The selection of artists may not seem an obvious one at first; with Paris’s cultural importance, one might reasonably have expected the place to be given over to a French painter. But as Couzigou explains, the choice was carefully considered. “First of all, we have an obligation to attract visitors,” he says. “Klimt is a very well-known artist, and The Kiss is an iconic work of art. He abandoned classicism for something more personal, more introspective.” Immersed in a more or less chronological succession of the artist’s career highlights, you get a clear sense of quite how radically Klimt reinvented his own art.
Though hardly obscure, Hundertwasser is not a household name outside of his native Austria. Yet as Couzigou explains, showcasing his work helps to both shed light on an artist who should by rights be better known, and to continue the story of Viennese art in the 20th century. “[Hundertwasser] was Klimt’s heir,” Couzigou says. “He reclaimed Klimt’s heritage, and what’s more, he was a very graphic artist.” As such, the two displays (which also feature a brief selection of images by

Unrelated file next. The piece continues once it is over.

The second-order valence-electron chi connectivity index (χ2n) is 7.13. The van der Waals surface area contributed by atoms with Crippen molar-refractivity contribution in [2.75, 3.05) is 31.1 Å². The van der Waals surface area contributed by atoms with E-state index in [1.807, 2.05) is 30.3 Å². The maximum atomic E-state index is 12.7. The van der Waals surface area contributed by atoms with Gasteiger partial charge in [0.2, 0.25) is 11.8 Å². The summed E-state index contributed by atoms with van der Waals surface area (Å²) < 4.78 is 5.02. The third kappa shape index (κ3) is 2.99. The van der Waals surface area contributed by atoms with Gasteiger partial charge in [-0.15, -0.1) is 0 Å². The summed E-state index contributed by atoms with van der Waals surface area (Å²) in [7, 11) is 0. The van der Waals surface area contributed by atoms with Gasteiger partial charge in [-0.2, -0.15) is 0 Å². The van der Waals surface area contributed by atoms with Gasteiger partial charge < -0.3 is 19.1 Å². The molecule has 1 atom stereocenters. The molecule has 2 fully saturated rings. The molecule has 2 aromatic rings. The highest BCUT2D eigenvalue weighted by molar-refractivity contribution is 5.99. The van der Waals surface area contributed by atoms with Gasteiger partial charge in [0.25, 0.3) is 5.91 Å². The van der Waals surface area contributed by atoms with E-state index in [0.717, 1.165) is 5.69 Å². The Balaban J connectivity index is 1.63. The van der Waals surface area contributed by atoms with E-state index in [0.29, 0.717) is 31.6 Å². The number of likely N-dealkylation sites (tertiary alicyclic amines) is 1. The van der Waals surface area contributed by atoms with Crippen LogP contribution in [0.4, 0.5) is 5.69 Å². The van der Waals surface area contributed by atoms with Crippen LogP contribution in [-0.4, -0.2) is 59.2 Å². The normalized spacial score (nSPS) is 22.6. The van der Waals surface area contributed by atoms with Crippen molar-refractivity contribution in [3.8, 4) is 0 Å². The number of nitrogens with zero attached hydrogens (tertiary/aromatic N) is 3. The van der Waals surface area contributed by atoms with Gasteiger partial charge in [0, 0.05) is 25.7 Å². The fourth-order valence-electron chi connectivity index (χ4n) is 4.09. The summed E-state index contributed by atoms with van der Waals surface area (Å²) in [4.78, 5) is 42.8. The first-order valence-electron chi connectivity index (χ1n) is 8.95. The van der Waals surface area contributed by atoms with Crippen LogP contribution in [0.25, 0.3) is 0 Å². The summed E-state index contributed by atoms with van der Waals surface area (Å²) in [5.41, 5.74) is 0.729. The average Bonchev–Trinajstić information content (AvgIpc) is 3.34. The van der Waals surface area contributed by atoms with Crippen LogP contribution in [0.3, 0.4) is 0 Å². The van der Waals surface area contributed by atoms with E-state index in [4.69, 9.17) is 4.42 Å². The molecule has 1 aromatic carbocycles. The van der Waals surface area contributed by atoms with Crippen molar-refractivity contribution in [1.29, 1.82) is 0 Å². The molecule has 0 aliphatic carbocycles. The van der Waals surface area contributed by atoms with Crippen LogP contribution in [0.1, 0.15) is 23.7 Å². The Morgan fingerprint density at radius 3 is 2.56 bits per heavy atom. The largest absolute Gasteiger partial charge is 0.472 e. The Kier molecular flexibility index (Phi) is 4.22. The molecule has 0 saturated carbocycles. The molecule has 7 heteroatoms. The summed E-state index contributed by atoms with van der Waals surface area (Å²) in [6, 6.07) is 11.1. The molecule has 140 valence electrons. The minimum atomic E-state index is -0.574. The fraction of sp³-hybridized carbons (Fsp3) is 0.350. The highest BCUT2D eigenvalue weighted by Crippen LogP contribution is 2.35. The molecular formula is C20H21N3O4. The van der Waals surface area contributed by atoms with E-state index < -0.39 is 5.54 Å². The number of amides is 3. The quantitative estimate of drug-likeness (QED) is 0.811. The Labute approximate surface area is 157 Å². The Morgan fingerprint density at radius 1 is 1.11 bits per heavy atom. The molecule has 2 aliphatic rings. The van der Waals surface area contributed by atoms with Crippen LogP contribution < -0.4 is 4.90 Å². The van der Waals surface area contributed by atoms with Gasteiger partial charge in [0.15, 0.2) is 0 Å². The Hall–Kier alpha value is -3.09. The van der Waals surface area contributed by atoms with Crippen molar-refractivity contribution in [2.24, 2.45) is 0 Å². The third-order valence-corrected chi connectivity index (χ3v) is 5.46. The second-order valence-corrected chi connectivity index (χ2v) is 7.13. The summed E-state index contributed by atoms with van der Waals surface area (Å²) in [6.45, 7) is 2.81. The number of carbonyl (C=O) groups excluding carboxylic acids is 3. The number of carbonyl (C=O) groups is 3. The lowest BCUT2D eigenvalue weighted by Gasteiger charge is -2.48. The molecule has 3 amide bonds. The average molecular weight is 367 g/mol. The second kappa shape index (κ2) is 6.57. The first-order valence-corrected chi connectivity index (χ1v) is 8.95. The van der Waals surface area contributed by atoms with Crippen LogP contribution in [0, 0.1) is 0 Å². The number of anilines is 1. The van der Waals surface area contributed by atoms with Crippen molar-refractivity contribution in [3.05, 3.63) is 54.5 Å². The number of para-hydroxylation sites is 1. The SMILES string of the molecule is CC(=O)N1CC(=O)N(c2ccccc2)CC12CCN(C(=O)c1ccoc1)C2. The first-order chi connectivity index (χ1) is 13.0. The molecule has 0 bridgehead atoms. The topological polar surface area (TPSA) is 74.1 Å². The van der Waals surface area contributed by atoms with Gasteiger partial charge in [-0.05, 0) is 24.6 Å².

) can be seen as an elegiac journey through the artistic history of a city that was once Europe’s intellectual capital.
You could, of course, dismiss this all as yet another Instagram-friendly gimmick, or even argue that bringing great works of art “to life” should not be necessary: Who, after all, would have the temerity to try and improve upon a bona fide masterpiece? But this, as Couzigou is at pains to add, is not the intention. “This is an entirely different type of experience from what you would get in a museum,” he says. “It provokes a strong emotional response.” As such, the Atélier has great potential as an educational space. “Our priority is to open culture to everyone, and digital art allows this,” he explains.